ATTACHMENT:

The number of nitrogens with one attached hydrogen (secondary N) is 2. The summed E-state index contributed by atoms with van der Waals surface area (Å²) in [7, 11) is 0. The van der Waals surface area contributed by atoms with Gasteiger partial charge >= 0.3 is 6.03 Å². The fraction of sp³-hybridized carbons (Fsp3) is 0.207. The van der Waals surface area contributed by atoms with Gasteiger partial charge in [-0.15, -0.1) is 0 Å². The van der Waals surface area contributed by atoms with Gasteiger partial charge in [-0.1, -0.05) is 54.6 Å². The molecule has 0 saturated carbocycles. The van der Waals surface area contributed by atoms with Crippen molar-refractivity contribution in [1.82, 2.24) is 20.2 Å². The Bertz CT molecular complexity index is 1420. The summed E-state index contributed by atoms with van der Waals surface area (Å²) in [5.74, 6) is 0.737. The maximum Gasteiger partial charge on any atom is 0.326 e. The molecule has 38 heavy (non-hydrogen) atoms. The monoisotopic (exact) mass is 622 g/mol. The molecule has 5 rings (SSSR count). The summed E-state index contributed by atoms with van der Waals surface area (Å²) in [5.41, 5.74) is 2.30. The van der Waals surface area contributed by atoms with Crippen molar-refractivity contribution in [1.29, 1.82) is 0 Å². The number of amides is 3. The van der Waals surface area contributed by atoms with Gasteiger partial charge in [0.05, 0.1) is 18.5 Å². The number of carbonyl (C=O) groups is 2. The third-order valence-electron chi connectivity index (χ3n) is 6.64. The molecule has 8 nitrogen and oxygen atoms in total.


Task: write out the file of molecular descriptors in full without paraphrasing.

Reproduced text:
The number of nitrogens with one attached hydrogen (secondary N) is 2. The summed E-state index contributed by atoms with van der Waals surface area (Å²) in [7, 11) is 0. The van der Waals surface area contributed by atoms with Gasteiger partial charge >= 0.3 is 6.03 Å². The fraction of sp³-hybridized carbons (Fsp3) is 0.207. The van der Waals surface area contributed by atoms with Gasteiger partial charge in [-0.15, -0.1) is 0 Å². The van der Waals surface area contributed by atoms with Gasteiger partial charge in [-0.1, -0.05) is 54.6 Å². The molecule has 0 saturated carbocycles. The van der Waals surface area contributed by atoms with Crippen molar-refractivity contribution in [1.82, 2.24) is 20.2 Å². The Bertz CT molecular complexity index is 1420. The summed E-state index contributed by atoms with van der Waals surface area (Å²) in [5.74, 6) is 0.737. The maximum Gasteiger partial charge on any atom is 0.326 e. The molecule has 38 heavy (non-hydrogen) atoms. The monoisotopic (exact) mass is 622 g/mol. The molecule has 5 rings (SSSR count). The summed E-state index contributed by atoms with van der Waals surface area (Å²) in [5.41, 5.74) is 2.30. The van der Waals surface area contributed by atoms with Crippen molar-refractivity contribution in [1.29, 1.82) is 0 Å². The number of amides is 3. The van der Waals surface area contributed by atoms with Gasteiger partial charge in [0.05, 0.1) is 18.5 Å². The number of carbonyl (C=O) groups is 2. The third-order valence-electron chi connectivity index (χ3n) is 6.64. The molecule has 8 nitrogen and oxygen atoms in total.